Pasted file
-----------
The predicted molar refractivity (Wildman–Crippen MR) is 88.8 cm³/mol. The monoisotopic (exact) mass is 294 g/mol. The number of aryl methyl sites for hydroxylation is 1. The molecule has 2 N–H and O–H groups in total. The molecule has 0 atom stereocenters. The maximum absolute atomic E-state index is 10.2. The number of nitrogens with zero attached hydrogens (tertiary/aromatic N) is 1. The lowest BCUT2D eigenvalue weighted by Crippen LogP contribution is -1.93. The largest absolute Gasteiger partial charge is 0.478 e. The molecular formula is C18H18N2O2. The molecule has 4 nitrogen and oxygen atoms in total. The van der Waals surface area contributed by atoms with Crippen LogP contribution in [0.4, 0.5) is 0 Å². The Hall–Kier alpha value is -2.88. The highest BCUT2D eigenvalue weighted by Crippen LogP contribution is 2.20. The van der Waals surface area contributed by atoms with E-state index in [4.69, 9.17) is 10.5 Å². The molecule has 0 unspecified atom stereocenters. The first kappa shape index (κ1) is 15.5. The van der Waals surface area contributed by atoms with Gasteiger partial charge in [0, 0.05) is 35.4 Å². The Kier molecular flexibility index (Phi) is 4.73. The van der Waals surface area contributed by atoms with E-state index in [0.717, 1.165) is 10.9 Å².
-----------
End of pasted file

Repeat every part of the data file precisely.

The predicted molar refractivity (Wildman–Crippen MR) is 88.8 cm³/mol. The monoisotopic (exact) mass is 294 g/mol. The number of aryl methyl sites for hydroxylation is 1. The molecule has 2 N–H and O–H groups in total. The molecule has 0 atom stereocenters. The maximum absolute atomic E-state index is 10.2. The number of nitrogens with zero attached hydrogens (tertiary/aromatic N) is 1. The lowest BCUT2D eigenvalue weighted by Crippen LogP contribution is -1.93. The largest absolute Gasteiger partial charge is 0.478 e. The molecular formula is C18H18N2O2. The molecule has 4 nitrogen and oxygen atoms in total. The van der Waals surface area contributed by atoms with Crippen LogP contribution in [0.4, 0.5) is 0 Å². The Hall–Kier alpha value is -2.88. The highest BCUT2D eigenvalue weighted by Crippen LogP contribution is 2.20. The van der Waals surface area contributed by atoms with E-state index in [4.69, 9.17) is 10.5 Å². The molecule has 0 unspecified atom stereocenters. The first kappa shape index (κ1) is 15.5. The van der Waals surface area contributed by atoms with Gasteiger partial charge in [0, 0.05) is 35.4 Å². The Kier molecular flexibility index (Phi) is 4.73. The van der Waals surface area contributed by atoms with E-state index in [0.717, 1.165) is 10.9 Å².